HvAP2 localises to the nucleus (Fig. S5), where it presumably acts as a transcription factor, suggesting that Zeo1.b phenotypes result from HvAP2-mediated changes in gene expression. To test this, we compared gene expression in peduncles and spikes at the start of the first phase of internode elongation (Fig. 3A; Fig. S6A,B). Both these tissues show elevated HvAP2 expression (Fig. S7; Houston et al., 2013). In Zeo1.b versus Bowman, we detected 952 downregulated and 61 upregulated differentially expressed genes (DEGs) in peduncles, and 2967 downregulated and 92 upregulated DEGs in spikes (Table S1A,B). Bowman peduncle initials themselves were enriched for 120 Gene Ontology (GO) terms including cell cycle and DNA replication, whereas DNA biosynthesis and DNA polymerase processes were over-represented in downregulated Zeo1.b DEGs (Table S2A-C), consistent with lower mitotic activity in Zeo1.b. Bowman spikes were enriched for 133 processes, including shoot system and plant organ development and plastid development, which were also enriched in Zeo1.b DEGs (Table S2D,E). Two genes encoding ethylene-responsive factors (ERFs), ERF1 and ERF110, involved in mediating stem elongation in Arabidopsis (Zhu et al., 2013), were downregulated in Zeo1.b peduncle initials, as were three AGAMOUS-LIKE genes (AGLs; Fig. 3B; Table S1A), direct targets of AP2 in Arabidopsis (Bomblies et al., 1999; Deyholos and Sieburth, 2000; Dinh et al., 2012; Yant et al., 2010), and homologues of Arabidopsis genes conferring floral meristem identity (SEPALLATA3, SEP3; Ditta et al., 2004), flowering and internode growth (AGL6; Koo et al., 2010), and phase transitions (AGL14; Pérez-Ruiz et al., 2015). Genes encoding a TGA factor normally involved in pathogen defence (Zhang et al., 2003) and a homologue of MYB4, an important mediator of stress and JA responses (Fernández-Calvo et al., 2011; Jin et al., 2000), were upregulated in Zeo1.b peduncle initials, as were genes encoding jasmonate-induced proteins (JIPs), thionins and genes associated with stress such as LATE EMBRYOGENESIS ABUNDANT (LEA), PATHOGENESIS-RELATED (PR) and SUBTILISIN (SUB; Fig. 3B; Table S1A). Zeo1.b spikes also showed elevated expression of genes encoding a barley orthologue of Arabidopsis lipoxygenase 5 (LOX5), chitinase and O-methyltransferase, and those involved in cell wall differentiation (Table S1A). We validated nine DEGs from the peduncle initials and spike microarray by qPCR (Fig. S7). Taken together, Zeo1.b showed changes in gene expression consistent with delayed reproductive transition and reduced proliferation, and increased expression of stress-related genes.
Transcriptomics reveals regulatory modules underlying peduncle developmental zonation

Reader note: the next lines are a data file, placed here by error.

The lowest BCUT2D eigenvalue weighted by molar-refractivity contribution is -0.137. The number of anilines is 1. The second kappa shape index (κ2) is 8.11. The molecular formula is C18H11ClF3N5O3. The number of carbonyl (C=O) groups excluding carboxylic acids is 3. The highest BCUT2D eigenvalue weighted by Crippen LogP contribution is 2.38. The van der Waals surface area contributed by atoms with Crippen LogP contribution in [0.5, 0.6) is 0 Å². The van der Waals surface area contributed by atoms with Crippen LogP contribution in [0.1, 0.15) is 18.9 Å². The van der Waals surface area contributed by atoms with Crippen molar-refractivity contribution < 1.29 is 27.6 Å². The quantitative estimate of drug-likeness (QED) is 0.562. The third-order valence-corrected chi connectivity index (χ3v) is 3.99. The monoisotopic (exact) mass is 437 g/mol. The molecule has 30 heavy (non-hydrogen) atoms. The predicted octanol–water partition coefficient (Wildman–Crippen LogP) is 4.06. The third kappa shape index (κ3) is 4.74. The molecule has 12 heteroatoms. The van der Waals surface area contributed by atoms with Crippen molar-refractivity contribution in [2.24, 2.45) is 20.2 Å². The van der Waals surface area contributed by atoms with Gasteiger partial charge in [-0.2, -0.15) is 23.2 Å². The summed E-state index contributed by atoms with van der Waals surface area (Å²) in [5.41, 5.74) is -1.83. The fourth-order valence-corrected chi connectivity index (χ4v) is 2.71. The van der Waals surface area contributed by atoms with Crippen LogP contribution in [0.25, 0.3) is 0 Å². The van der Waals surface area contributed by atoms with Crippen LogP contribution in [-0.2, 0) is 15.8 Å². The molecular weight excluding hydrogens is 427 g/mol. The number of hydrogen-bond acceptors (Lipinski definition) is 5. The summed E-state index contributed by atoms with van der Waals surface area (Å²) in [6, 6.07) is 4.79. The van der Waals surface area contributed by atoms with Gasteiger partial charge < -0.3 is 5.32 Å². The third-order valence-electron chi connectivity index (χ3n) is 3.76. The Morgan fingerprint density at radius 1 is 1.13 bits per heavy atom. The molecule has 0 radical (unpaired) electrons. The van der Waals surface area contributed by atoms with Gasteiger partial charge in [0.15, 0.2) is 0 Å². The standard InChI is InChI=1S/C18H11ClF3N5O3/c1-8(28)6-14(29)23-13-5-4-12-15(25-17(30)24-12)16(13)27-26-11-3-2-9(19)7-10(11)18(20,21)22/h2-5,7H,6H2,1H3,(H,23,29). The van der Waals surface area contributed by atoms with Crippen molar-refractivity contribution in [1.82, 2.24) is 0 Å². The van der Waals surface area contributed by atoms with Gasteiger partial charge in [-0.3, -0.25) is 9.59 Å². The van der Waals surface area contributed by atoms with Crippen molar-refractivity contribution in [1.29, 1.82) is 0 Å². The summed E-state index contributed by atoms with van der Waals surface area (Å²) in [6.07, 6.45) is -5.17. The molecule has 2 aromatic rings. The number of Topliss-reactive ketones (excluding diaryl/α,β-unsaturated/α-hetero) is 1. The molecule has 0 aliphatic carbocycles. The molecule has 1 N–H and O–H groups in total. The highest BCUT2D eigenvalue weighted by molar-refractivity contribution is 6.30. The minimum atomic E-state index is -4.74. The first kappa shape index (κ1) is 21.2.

To uncover expression differences influenced by elevated HvAP2 function during the second phase of peduncle elongation, we exploited our internode functional zonation model to examine gene expression in specific internode segments. We first defined the peduncle transcriptome within each 1 cm section along the 5-cm-long elongating Bowman peduncle (Fig. 4A), which corresponded to functional zones as described in Fig. 2L. Adjacent zones were most similar (Fig. 4B), consistent with acropetal transcriptional reprogramming, and 7005 genes were differentially expressed between zones (Table S1C). Hierarchical clustering resolved 25 co-expressed DEG clusters, of which 23 showed statistically significant and often overlapping over-represented GO terms (Fig. 4C; Fig. S8; Table S1C; Table S2F). Using the relationship between the mean expression of each cluster and their GO term overlap, we further hierarchically resolved four ‘megaclusters’ (MGs), with MG 1 having the largest proportion of DEGs (Fig. 4C,D; Table S1C). The MGs represent a collective molecular signature of the developmental gradient with each MG reflecting specific zone activities. Peak expression in MG 1 through to MG 4 shifted from division to termination zones, and GO enrichment correspondingly moved from terms associated with division to expansion and differentiation, and finally to secondary cell wall biosynthesis and lignification (Fig. 4E; Table S2G). DEGs associated with developmental zone functions were represented within the appropriate MG with peak expression in that zone (depicted as bars on the right of heat maps in Fig. 4F; colours match the corresponding MG shown in Fig. 4D; Table S1D). For instance, cyclin-encoding DEGs were preferentially expressed in the division zone and clustered within MG 1, whereas those encoding expansins, cell wall proteins implicated in stem elongation (Cho and Kende, 1997; Marowa et al., 2016), were more highly expressed in the expansion to maturation zone transition and associated with MG 2 (Fig. 4F). Genes encoding cellulose synthases, central to cell wall biosynthesis in Arabidopsis (Li et al., 2014) and barley (Burton et al., 2004), were preferentially expressed in expansion to expansion-maturation transition zones, clustering mostly within MG 4 (Fig. 4F), as were phenylpropanoid metabolism genes (Fig. S9). Thus, profiles of key genes and GO enrichment of co-expressed clusters supported that our unbiased clustering resolved biologically relevant gene expression for each functional zone.